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The most fuel-efficient cars are not necessarily the greenest

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Posted July 18, 2016

If you are environmentally-conscious or your government some strict laws imposed, you want to drive a green car. It looks like making the choice is simple – you just go through the specs of a car and choose the one that if fuel-efficient. However, a car, which consumes little gasoline, is not necessarily green as the new study from the University of Toronto has revealed.

Because of vast array of cars on the market, choosing a fuel-efficient and environmentally-friendly one is getting trickier. Image credit: BrokenSphere via Wikimedia, CC BY-SA 3.0

Because of vast array of cars on the market, choosing a fuel-efficient and environmentally-friendly one is getting trickier. Image credit: BrokenSphere via Wikimedia, CC BY-SA 3.0

Why this came into the attention of scientists? Well, trends of automotive industry are very clear – automakers are trying to hit several birds with one stone – making car fuel-efficient should mean it is cheaper to own and better for the environment. This trend is mostly based on gasoline direct-injection (GDI) technology, which saw a huge growth between years 2009 and 2015. Scientists wanted to see if GDI is always the greener choice and thus the study was started.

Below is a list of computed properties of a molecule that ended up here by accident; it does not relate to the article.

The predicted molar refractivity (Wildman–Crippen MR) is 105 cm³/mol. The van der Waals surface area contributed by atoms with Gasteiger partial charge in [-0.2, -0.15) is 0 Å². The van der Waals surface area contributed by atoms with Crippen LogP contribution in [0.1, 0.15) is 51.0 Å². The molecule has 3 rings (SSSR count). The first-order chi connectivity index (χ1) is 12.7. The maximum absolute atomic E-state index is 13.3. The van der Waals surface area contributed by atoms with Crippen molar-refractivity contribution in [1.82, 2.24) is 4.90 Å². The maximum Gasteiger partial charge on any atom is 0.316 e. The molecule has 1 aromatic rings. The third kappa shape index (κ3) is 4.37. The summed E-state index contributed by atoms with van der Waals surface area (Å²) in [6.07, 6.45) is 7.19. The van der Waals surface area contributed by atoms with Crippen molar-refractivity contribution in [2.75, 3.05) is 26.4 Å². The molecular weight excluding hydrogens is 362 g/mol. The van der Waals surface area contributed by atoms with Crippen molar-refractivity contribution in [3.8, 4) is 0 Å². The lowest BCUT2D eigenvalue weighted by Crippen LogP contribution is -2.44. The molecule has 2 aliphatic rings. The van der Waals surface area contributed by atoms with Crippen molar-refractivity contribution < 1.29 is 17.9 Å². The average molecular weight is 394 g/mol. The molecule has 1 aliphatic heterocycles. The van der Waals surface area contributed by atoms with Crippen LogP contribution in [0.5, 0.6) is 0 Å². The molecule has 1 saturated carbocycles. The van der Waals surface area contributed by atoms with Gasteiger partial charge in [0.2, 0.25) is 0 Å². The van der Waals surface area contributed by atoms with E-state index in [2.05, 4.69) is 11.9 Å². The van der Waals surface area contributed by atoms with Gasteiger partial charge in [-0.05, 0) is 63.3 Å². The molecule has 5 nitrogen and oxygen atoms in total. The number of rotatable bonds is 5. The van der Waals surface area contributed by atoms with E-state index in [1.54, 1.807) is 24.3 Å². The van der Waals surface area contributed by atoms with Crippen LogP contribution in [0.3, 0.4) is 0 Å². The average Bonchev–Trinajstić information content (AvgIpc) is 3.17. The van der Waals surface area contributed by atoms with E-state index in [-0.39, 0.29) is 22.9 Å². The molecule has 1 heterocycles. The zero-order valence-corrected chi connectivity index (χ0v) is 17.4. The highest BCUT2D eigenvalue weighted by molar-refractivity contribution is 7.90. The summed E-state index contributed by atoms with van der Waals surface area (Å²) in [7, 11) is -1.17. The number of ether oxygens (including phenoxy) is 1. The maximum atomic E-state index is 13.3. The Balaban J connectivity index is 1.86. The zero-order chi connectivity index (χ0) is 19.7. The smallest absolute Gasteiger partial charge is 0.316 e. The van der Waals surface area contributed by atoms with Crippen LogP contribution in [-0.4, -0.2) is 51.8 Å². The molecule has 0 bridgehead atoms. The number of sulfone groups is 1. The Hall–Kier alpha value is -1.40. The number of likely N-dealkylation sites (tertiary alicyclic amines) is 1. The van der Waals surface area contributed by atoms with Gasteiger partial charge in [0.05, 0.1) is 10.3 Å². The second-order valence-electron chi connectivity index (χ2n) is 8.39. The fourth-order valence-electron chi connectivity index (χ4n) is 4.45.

Scientists found that in terms of CO2 emissions, GDI engines are in fact less harmful for the environment. However, these engines emit more of black carbon, better known as soot, which contributes to climate-warming processes, and more other toxic compounds. Study showed that out of all vehicles tested, GDI engines rank in 73rd percentile for black carbon and 80-90th percentile for these volatile toxic organic compounds. This can completely cancel gains of reducing CO2 emissions, but, according to scientists, it depends on fuel composition, temperature and lifetime of the vehicle.

Zimmerman, lead author on the studies, said: “We found that in some cases, you need up to a 20 per cent improvement in fuel economy in order to offset black carbon emissions. Offsetting the black carbon might be realistic in a place like California, where fuel composition is more strictly regulated and seasonal temperatures fluctuate less, but is harder to achieve in Canada.”

An older technology, port fuel injection or PFI, can also be compared to GDI. New GDI is much more fuel efficient than PFI from ten years ago, but the difference is minute comparing a modern GDI with PFI from five years ago. This makes scientists question the technology and motifs behind choosing one or another – while some technologies may be greener, some may provide better fuel efficiency, which is a better selling point.

These findings are very interesting. However, having in mind how quickly technologies are being implemented in today’s automotive industry, it will not take long for GDI to be replaced with other systems. It is important that automakers would consider the bigger picture of the impact their cars are going to have on the environment.

Source: utoronto.ca

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